Bronchopulmonary lophomoniasis (BPL) is an emerging disease of potential importance. BPL is presented by non-specific clinical picture and is usually accompanied by immunosuppression. Culture of Lophomonas blattarum is difficult and its molecular diagnosis has not yet been developed. Therefore, microscopic examination of respiratory samples, e.g., bronchoalveolar lavage (BAL) or sputum, is the mainstay of BPL diagnosis. Creola bodies and ciliocytophthoria are two forms of bronchial cells which occur in chest diseases with non-specific clinical picture like that of BPL. Both forms could be misrecognized as multi-flagellates because of their motile cilia in the wet mounts and due to shape variability of L. blattarum in stained smears. The aim of the study is to compare different staining techniques for visualizing L. blattarum to improve the recognition and diagnosis of BPL, to distinguish respiratory epithelial cells from L. blattarum and to decide which stain is recommended in suspected cases of BPL. BAL samples from patients which contain L. blattarum, creola bodies, and ciliocytophthoria were collected then wet mounts were examined. The BAL samples were also stained by Papanicolaou (PAP), Giemsa, hematoxylin and eosin (H & E), trichrome, Gram, and Diff-Quik (DQ) stains. The different staining techniques were compared regarding the stain quality. In wet mounts, the ciliary movement was coordinate and synchronous while the flagellar movement was wavy and leaded to active swimming of L. blattarum. In stained slides, bronchial cells were characterized by the presence of basal nucleus and the terminal bar from which the cilia arise. Trichrome was the best stain in demonstration of cellular details of L. blattarum. H & E, PAP, and Giemsa stains showed good quality of stains. Gram and DQ stains showed only pale hues of L. blattarum. We recommended adding Wheatley’s trichrome staining to the differential diagnosis workup of cases of non-specific chest infections, especially when BPL is suspected, to avoid overdiagnosis or underdiagnosis of it.
Peripheral blood and bone marrow smear examination is an important basic tool for the diagnosis of different haematological conditions including haematological malignancies. We created a newer modification of the conventional Leishman and Giemsa stains as Leishman and Giemsa (L&G) stain and compared the efficacy and reliability of this stain with conventional stains. The study was performed to evaluate the staining efficacy, feasibility, time and cost of L&G stain over the conventional Leishman and Giemsa stains.
Uranyl acetate (UAc) has been generally used not only as a superb staining reagent for ultrathin sections of plastic-embedded biological materials, but also as high-contrast negative stains for biological macromolecules such as particles of protein or virus. However, the use and purchase of radioactive UAc have been restricted. In this study, we determine the performance of ytterbium triacetate, lutetium triacetate, samarium triacetate and gadolinium triacetate as new staining reagents for biological electron microscopy. We observed chemically fixed spinach (Spinacia oleracea) leaves stained with these reagents. Ultrathin sections were stained with these reagents. Some of them were counterstained with lead citrate. The transmission electron microscopy contrast of spinach organelles was evaluated in sections exposed to the conventional stain and new stains. We show acetate salts of samarium, gadolinium, ytterbium and lutetium could be excellent substitutes for UAc for thin section staining and for negative staining. In addition, each reagent showed appreciable negative-staining effects.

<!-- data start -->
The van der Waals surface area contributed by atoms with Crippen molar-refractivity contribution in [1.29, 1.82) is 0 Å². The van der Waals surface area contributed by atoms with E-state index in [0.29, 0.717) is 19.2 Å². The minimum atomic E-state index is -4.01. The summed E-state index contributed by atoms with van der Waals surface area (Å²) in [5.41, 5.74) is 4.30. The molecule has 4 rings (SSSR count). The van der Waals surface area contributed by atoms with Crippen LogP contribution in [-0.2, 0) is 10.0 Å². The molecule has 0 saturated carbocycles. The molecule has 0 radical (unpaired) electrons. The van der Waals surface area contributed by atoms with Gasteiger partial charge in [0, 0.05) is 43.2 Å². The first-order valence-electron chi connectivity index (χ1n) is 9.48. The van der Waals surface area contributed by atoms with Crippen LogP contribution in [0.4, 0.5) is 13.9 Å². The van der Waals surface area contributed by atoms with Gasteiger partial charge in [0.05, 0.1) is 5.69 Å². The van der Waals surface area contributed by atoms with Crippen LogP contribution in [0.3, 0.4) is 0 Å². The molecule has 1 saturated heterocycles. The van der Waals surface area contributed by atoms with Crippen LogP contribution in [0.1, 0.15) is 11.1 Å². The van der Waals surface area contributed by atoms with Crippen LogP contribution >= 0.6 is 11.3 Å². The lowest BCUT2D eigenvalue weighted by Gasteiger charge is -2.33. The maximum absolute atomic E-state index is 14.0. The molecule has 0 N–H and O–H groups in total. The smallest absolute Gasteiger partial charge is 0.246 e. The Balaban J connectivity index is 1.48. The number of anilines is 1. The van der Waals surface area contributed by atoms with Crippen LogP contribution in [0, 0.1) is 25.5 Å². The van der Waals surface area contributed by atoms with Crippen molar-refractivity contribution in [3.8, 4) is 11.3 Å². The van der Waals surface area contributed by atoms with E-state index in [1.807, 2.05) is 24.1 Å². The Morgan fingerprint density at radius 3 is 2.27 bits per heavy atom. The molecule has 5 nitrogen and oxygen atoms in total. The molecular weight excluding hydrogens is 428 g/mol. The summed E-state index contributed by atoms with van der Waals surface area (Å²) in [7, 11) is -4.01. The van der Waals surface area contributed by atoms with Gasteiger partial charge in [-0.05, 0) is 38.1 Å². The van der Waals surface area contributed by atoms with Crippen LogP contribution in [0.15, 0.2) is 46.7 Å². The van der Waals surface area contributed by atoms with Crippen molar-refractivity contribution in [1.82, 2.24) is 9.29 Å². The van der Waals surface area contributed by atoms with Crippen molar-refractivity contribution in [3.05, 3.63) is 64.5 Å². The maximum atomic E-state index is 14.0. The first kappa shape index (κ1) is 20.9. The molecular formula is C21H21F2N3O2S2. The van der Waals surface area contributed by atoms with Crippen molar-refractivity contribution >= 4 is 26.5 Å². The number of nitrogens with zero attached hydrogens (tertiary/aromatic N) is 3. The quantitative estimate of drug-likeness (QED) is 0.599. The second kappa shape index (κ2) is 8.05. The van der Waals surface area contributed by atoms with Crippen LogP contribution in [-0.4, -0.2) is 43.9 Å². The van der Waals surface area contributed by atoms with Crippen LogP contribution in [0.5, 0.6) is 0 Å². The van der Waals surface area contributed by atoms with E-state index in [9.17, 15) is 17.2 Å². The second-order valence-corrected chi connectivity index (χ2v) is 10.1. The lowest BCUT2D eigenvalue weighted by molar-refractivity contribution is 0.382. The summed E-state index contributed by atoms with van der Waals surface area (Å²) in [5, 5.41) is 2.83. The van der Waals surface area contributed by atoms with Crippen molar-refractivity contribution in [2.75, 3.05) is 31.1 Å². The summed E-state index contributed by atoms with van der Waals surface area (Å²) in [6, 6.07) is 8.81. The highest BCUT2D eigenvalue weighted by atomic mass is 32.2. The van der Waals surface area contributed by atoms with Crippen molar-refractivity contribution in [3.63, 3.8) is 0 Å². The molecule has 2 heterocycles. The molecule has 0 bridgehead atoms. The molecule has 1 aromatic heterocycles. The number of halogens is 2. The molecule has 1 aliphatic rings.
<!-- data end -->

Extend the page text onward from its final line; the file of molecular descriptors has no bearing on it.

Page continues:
Acanthamoeba is one of the most common free-living amoebae. It is widespread in the environment and can infect humans causing keratitis. Delayed diagnosis or misdiagnosis leads to extensive corneal inflammation and profound visual loss. Therefore, accurate and rapid diagnosis of Acanthamoeba keratitis is essential for successful treatment and good prognosis. This study was designed to use different staining techniques to facilitate the identification of Acanthamoeba cysts. Acanthamoeba cysts were isolated by cultivation of either corneal scraping specimens or tap water samples onto non-nutrient agar plates seeded with Escherichia coli. Subcultures were done from positive cultures until unique cysts were isolated. Acanthamoeba cysts were stained temporarily using iodine, eosin, methylene blue, and calcofluor white (CFW) stains and as permanent slides after processing for mounting using modified trichrome, Gimenez and Giemsa staining. These stains were compared on the basis of staining quality including clarity of morphological details, differentiation between cytoplasm and nuclei, color and contrast, and also other characteristics of the staining techniques, including ease of handling, time taken for the procedure, and cost effectiveness. The cysts of Acanthamoeba were recognized in the form of double-walled cysts: the outer wall (ectocyst) that was being differentiated from the variably stained surrounding background and the inner wall (endocyst) that was sometimes stellated, polygonal, round, or oval and visualized as separate from the spherical, sometimes irregular, outline of the ectocyst. Regarding the temporary stains, it was found that they were efficient for visualizing the morphological details of Acanthamoeba cysts. In CFW staining, Acanthamoeba cysts appeared as bluish-white or turquoise oval halos although the internal detail was not evident. On the other hand, the results of permanent-stained slides showed the most consistent stain for identification of Acanthamoeba cysts was modified trichrome followed by Gimenez stain and lastly Giemsa stain that gave poor visibility of Acanthamoeba cysts due to the intense staining background and monochrome staining of parasite. In the present study, multi-attribute ranking of the used staining techniques showed the highest rank for iodine stain (92 %) followed by eosin stain (84 %), Gimenez stain (76 %), methylene blue (72 %), CFW (64 %), modified trichrome (56 %), and the least was Giemsa stain (44 %). In conclusion, the staining techniques enhance the overall visibility of Acanthamoeba cysts.